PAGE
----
• Help your child develop strategies and skills for handling bullying: Provide suggestions for ways to respond to bullying, and help your child gain confidence by rehearsing their responses.
• Be persistent: Bullying may not be resolved overnight.
Working with Your Child’s School Parents are often reluctant to report bullying to school officials, but bullying may not stop without the school’s help. Parents should never be afraid to call the school to report that their child is being bullied and ask for help to stop the bullying.
• Open the line of communication: Talk with your child’s teacher and establish a partnership to stop the bullying.
• Commit to making the bullying stop: Talk regularly with your child and with school staff to see whether the bullying has stopped. You may need to contact local law enforcement officials if the bullying persists or escalates.
What Not to Do • Never tell your child to ignore the bullying: Be supportive and gather information about the bullying. Often, trying to ignore bullying allows it to become more serious.
• Do not blame your child for being bullied: Do not assume that your child did something to provoke the bullying.
• Do not encourage your child to harm the person who is bullying them: It could get your child hurt, suspended, or expelled.
• Do not contact the parents of the students who bullied your child: It may make matters worse. School officials should contact the parents of the children involved.
• Do not demand or expect a solution on the spot: Indicate you would like to follow up to determine the best course of action.
“European Year for Active Ageing” The European Commission has proposed that 2012 be designated as the “European Year for Active Ageing”.
The initiative aims to help create better job opportunities and working conditions for the growing numbers of older people in Europe, help them take an active role in society and encourage healthy ageing.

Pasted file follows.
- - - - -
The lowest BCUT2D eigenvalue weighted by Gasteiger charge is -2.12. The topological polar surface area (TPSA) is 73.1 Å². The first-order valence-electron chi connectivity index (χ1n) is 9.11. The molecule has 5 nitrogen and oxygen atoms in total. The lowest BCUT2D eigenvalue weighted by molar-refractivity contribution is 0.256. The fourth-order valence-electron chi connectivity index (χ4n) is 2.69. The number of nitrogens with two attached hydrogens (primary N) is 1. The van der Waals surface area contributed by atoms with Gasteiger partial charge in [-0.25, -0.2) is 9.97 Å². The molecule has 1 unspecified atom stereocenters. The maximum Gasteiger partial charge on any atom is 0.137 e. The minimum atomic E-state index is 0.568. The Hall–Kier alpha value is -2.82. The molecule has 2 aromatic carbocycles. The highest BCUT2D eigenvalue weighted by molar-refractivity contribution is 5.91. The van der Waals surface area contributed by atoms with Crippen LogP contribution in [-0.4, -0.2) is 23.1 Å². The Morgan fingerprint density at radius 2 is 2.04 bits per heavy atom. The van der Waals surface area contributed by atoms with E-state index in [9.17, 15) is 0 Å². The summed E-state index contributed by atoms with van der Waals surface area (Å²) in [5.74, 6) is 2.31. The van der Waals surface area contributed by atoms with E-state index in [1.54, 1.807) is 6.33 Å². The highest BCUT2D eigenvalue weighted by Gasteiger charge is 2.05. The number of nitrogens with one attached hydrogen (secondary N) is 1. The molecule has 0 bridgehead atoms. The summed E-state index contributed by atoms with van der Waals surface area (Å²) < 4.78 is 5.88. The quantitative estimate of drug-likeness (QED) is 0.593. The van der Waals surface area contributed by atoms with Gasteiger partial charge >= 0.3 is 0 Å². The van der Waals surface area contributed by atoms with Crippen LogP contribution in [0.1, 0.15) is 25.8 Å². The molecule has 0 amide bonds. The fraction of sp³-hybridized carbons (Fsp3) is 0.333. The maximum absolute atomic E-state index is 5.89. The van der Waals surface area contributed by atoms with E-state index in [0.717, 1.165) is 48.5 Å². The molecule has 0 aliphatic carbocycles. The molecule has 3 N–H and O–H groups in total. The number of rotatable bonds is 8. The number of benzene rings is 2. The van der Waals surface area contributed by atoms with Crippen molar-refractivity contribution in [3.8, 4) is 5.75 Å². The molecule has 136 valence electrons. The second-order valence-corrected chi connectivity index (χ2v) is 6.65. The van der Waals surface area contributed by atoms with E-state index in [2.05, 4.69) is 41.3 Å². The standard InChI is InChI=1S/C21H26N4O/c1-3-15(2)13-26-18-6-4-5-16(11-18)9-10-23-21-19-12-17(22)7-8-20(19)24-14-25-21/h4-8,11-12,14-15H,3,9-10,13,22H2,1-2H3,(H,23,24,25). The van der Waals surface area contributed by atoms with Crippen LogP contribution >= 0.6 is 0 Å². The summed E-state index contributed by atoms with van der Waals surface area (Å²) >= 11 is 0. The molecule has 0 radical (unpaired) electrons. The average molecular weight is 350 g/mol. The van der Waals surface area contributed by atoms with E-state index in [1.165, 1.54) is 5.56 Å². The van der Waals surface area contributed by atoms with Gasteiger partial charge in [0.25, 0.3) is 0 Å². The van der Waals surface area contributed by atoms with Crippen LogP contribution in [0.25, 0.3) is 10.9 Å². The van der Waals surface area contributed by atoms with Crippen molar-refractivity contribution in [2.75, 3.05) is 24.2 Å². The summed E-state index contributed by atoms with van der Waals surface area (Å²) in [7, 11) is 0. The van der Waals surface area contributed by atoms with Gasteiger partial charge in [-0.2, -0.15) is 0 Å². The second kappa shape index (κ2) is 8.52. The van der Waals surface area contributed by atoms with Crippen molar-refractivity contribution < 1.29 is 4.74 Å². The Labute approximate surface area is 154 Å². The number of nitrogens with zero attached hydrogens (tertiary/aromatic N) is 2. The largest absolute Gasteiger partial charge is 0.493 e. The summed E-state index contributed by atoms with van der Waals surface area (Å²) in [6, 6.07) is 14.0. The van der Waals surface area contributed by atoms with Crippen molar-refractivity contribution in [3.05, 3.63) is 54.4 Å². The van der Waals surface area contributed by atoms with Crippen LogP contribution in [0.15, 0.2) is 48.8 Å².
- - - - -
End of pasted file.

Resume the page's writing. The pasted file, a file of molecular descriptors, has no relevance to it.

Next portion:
It comes as Europe’s policymakers grapple with a steadily ageing population and its impacts on public services and finances.
From 2012, the European working-age population will start to shrink, while the over-60 population will continue to increase by about two million people a year.
The strongest pressure is expected to occur during the period 2015-35 when the so-called baby-boom generation will enter retirement.
Active ageing includes creating more opportunities for older people to continue working, to stay healthy longer and to continue to contribute to society in other ways, for example through volunteering needs to be supported by a wide range of policies at all levels of governance.
The EU has a role to play in areas such as employment, social protection and inclusion, public health, information society and transport, but the primary role is for national, regional and local governments, as well as civil society and the social partners.
The role of family in periods of financial crisis
Financial crises have an important impact on house¬hold functions. Reducing consumption – quantity and quality of food, expenditure on healthcare, investment in children’s education, etc. – and/or drawing on household savings and selling assets, are common responses to eco¬nomic shocks.